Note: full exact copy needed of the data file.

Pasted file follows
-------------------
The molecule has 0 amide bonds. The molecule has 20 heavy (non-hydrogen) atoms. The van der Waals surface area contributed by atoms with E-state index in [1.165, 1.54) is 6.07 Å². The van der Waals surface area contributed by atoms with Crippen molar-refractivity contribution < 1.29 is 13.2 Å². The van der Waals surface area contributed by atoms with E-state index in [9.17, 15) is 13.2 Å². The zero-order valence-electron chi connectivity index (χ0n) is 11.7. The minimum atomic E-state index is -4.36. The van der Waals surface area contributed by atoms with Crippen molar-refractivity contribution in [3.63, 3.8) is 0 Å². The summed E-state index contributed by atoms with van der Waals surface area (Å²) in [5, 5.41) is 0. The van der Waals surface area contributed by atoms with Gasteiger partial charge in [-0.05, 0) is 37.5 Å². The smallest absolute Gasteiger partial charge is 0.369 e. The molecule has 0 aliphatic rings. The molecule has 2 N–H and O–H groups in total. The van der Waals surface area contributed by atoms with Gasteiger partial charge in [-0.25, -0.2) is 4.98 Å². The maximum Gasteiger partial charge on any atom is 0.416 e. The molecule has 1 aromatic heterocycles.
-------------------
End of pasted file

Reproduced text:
The molecule has 0 amide bonds. The molecule has 20 heavy (non-hydrogen) atoms. The van der Waals surface area contributed by atoms with E-state index in [1.165, 1.54) is 6.07 Å². The van der Waals surface area contributed by atoms with Crippen molar-refractivity contribution < 1.29 is 13.2 Å². The van der Waals surface area contributed by atoms with E-state index in [9.17, 15) is 13.2 Å². The zero-order valence-electron chi connectivity index (χ0n) is 11.7. The minimum atomic E-state index is -4.36. The van der Waals surface area contributed by atoms with Crippen molar-refractivity contribution in [3.63, 3.8) is 0 Å². The summed E-state index contributed by atoms with van der Waals surface area (Å²) in [5, 5.41) is 0. The van der Waals surface area contributed by atoms with Gasteiger partial charge in [-0.05, 0) is 37.5 Å². The smallest absolute Gasteiger partial charge is 0.369 e. The molecule has 0 aliphatic rings. The molecule has 2 N–H and O–H groups in total. The van der Waals surface area contributed by atoms with Gasteiger partial charge in [-0.25, -0.2) is 4.98 Å². The maximum Gasteiger partial charge on any atom is 0.416 e. The molecule has 1 aromatic heterocycles.